If I want to get published, I know that I need to put time into the words. Like I’m doing now. Any type of writing, even random posts like this, is good. Getting words from brain, to hands, to keyboard or paper, is good. It is a creative act. The more I do it, the better I will get, and the closer I will get to the dream I’ve had since I first picked up a book: becoming a published storyteller.

So, if you are like me and want to get published, stop reading this, and go write something of your own.

The Art of Overbuilding

Have you ever noticed how we humans have a tendency to overbuild and focus in the wrong areas? Go look at the speedometer in your car. If you have an average car, it’ll probably have a maximum number of 120 or 140 mph. Now think about how fast the typical speed limit is in your average daily commute. I bet you rarely, legally, get above 75mph. Do you feel safe driving much faster than that? I used to think I could drive safely at high speed, but I don’t anymore. And I’ve only once ever gotten a car up to its speedometer’s maximum speed…

This is the Art of Overbuilding. Rather than focusing on better fuel efficiency or more environmentally conscious engines, our focus has been on Making It Go Faster. Fast is good, I suppose; it makes the adrenaline pump, which makes us feel good for a bit. But there is no “need for speed.” We make speed limit laws and spend countless police force hours and tax dollars enforcing those laws. Lives are horribly altered or lost because of this Making It Go Faster principle.

Everything should be held in balance. We’ve gone over the deep end with the speed of our vehicles. I believe that some speed was and is need; it is reasonable to have vehicles going 60 to 80 mph in ideal circumstances. I don’t think it is ever going to be reasonable to allow a human to drive faster than that because, just like with alcohol consumption, human reflexes aren’t capable of managing.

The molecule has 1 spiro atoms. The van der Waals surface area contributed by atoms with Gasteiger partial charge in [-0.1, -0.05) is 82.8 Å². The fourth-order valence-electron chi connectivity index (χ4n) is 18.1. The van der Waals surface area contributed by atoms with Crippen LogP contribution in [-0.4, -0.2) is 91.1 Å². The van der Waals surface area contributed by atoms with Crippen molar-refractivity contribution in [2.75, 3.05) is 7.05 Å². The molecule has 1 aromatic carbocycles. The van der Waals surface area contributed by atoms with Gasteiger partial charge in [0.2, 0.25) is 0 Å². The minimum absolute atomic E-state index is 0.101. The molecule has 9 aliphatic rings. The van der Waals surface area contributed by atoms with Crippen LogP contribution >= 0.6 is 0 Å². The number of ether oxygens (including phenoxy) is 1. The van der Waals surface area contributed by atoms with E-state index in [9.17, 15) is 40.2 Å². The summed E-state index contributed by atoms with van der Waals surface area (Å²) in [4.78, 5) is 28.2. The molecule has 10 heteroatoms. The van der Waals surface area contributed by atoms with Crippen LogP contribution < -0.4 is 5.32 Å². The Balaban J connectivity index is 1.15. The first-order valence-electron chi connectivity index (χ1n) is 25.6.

The current focus in the automotive industry is fuel efficiency, which is nice. But again, I hope it doesn’t turn into another Art of Overbuilding exercise.

I can see other examples in software, fiction and non-fiction writing, and education. How do you see the Art of Overbuilding applying in other areas?

On Being In Pain

I don’t usually like talking about this subject, but I think it’s high time I stretch my comfort zone. Keeping it all to myself doesn’t help, so I’m going to try to get it out there.

I’ve been in some form of pain for most of my life. I started having stress headaches around the age of twelve, right around the time that my mother passed away from brain cancer. Nothing was really done about it; I took over the counter pain killers and dealt. Over the course of my teen years, the headaches got progressively worse until, at eighteen, I was diagnosed with migraines. Then the doctors started trying drug treatments that, to this day, don’t work.

Along with the migraines, I’ve also never slept very well. Most doctors I talk to attribute that to my weight. I’ve been 6’4″ tall and over 250 pounds since I was thirteen. I’ve always hovered higher in weight than I should. Looking back now, though, I can list on one hand the number of times I’ve actually, really slept a full night. Most of the time, I’m caught up  in a cycle that doesn’t allow me to drop into the restorative sleep that people need.

Recently, I’ve developed extreme pain in my muscles and joints. I’ve always had issues, here and there, with a joint or muscle, but, since I’m overweight, most doctors just ignore it. Rest it, take pain meds, get better. Seems logical, but it never really worked for me. Now, I can’t sit in a car for more than an hour before my sees catch fire, nor can I whisk something while cooking, or brush my hair without feeling like my joints are all afire and ready to run away from me.